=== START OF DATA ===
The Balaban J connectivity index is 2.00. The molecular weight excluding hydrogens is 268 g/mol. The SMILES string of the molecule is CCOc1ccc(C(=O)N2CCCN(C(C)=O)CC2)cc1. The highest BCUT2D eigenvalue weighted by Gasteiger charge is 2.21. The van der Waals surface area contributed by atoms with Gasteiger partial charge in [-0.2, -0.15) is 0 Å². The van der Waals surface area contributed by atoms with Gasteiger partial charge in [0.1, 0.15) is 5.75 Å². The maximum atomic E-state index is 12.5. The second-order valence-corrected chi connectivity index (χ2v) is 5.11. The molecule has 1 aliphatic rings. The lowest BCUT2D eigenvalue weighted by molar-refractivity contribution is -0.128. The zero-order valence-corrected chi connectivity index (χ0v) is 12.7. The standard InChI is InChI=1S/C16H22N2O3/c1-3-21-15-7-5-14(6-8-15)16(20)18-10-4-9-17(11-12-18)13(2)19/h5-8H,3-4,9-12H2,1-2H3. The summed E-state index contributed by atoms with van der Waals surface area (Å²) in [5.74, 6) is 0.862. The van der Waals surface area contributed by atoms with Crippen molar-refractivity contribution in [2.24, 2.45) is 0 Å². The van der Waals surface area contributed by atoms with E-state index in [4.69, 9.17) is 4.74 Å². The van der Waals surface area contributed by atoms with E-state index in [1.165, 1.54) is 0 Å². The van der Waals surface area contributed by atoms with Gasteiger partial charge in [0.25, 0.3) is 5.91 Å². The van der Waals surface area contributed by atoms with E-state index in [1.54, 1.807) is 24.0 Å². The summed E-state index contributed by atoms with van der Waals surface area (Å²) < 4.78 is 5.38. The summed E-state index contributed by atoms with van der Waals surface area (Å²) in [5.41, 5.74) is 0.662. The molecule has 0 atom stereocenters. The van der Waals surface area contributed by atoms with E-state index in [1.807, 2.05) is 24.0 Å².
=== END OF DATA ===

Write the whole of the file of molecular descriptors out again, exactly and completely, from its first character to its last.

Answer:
The Balaban J connectivity index is 2.00. The molecular weight excluding hydrogens is 268 g/mol. The SMILES string of the molecule is CCOc1ccc(C(=O)N2CCCN(C(C)=O)CC2)cc1. The highest BCUT2D eigenvalue weighted by Gasteiger charge is 2.21. The van der Waals surface area contributed by atoms with Gasteiger partial charge in [-0.2, -0.15) is 0 Å². The van der Waals surface area contributed by atoms with Gasteiger partial charge in [0.1, 0.15) is 5.75 Å². The maximum atomic E-state index is 12.5. The second-order valence-corrected chi connectivity index (χ2v) is 5.11. The molecule has 1 aliphatic rings. The lowest BCUT2D eigenvalue weighted by molar-refractivity contribution is -0.128. The zero-order valence-corrected chi connectivity index (χ0v) is 12.7. The standard InChI is InChI=1S/C16H22N2O3/c1-3-21-15-7-5-14(6-8-15)16(20)18-10-4-9-17(11-12-18)13(2)19/h5-8H,3-4,9-12H2,1-2H3. The summed E-state index contributed by atoms with van der Waals surface area (Å²) in [5.74, 6) is 0.862. The van der Waals surface area contributed by atoms with Crippen molar-refractivity contribution in [2.24, 2.45) is 0 Å². The van der Waals surface area contributed by atoms with E-state index in [4.69, 9.17) is 4.74 Å². The van der Waals surface area contributed by atoms with E-state index in [1.165, 1.54) is 0 Å². The van der Waals surface area contributed by atoms with Gasteiger partial charge in [0.25, 0.3) is 5.91 Å². The van der Waals surface area contributed by atoms with E-state index in [1.54, 1.807) is 24.0 Å². The summed E-state index contributed by atoms with van der Waals surface area (Å²) < 4.78 is 5.38. The summed E-state index contributed by atoms with van der Waals surface area (Å²) in [5.41, 5.74) is 0.662. The molecule has 0 atom stereocenters. The van der Waals surface area contributed by atoms with E-state index in [1.807, 2.05) is 24.0 Å².